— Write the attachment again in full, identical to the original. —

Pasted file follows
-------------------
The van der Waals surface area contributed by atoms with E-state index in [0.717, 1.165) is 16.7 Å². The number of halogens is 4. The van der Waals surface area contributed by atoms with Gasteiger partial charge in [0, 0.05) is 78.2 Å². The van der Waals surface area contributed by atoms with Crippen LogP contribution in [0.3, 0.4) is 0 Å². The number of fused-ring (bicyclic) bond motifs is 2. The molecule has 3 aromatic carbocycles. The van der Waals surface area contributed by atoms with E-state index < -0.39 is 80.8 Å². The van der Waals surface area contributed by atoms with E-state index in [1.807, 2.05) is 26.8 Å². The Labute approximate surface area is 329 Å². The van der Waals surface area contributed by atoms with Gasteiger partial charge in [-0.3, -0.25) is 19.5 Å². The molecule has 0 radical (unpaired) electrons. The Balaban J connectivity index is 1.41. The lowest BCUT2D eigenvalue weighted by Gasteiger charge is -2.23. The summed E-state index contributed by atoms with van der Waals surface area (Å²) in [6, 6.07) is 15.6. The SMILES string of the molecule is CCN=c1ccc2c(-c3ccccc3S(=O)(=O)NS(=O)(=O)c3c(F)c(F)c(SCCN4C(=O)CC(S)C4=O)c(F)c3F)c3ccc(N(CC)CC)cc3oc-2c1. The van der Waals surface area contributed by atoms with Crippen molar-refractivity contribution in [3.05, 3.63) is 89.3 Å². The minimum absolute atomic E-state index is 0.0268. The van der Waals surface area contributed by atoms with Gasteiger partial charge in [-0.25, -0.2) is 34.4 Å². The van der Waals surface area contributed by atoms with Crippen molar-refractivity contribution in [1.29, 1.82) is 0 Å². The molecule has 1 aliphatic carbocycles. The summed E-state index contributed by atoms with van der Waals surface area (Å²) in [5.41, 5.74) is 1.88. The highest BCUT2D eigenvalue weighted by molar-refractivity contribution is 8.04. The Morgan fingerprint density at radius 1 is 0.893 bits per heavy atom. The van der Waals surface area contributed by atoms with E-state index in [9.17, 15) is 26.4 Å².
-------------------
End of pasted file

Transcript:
The van der Waals surface area contributed by atoms with E-state index in [0.717, 1.165) is 16.7 Å². The number of halogens is 4. The van der Waals surface area contributed by atoms with Gasteiger partial charge in [0, 0.05) is 78.2 Å². The van der Waals surface area contributed by atoms with Crippen LogP contribution in [0.3, 0.4) is 0 Å². The number of fused-ring (bicyclic) bond motifs is 2. The molecule has 3 aromatic carbocycles. The van der Waals surface area contributed by atoms with E-state index < -0.39 is 80.8 Å². The van der Waals surface area contributed by atoms with E-state index in [1.807, 2.05) is 26.8 Å². The Labute approximate surface area is 329 Å². The van der Waals surface area contributed by atoms with Gasteiger partial charge in [-0.3, -0.25) is 19.5 Å². The molecule has 0 radical (unpaired) electrons. The Balaban J connectivity index is 1.41. The lowest BCUT2D eigenvalue weighted by Gasteiger charge is -2.23. The summed E-state index contributed by atoms with van der Waals surface area (Å²) in [6, 6.07) is 15.6. The SMILES string of the molecule is CCN=c1ccc2c(-c3ccccc3S(=O)(=O)NS(=O)(=O)c3c(F)c(F)c(SCCN4C(=O)CC(S)C4=O)c(F)c3F)c3ccc(N(CC)CC)cc3oc-2c1. The van der Waals surface area contributed by atoms with Crippen molar-refractivity contribution in [3.05, 3.63) is 89.3 Å². The minimum absolute atomic E-state index is 0.0268. The van der Waals surface area contributed by atoms with Gasteiger partial charge in [-0.25, -0.2) is 34.4 Å². The van der Waals surface area contributed by atoms with Crippen molar-refractivity contribution in [1.29, 1.82) is 0 Å². The molecule has 1 aliphatic carbocycles. The summed E-state index contributed by atoms with van der Waals surface area (Å²) in [5.41, 5.74) is 1.88. The highest BCUT2D eigenvalue weighted by molar-refractivity contribution is 8.04. The Morgan fingerprint density at radius 1 is 0.893 bits per heavy atom. The van der Waals surface area contributed by atoms with E-state index in [9.17, 15) is 26.4 Å².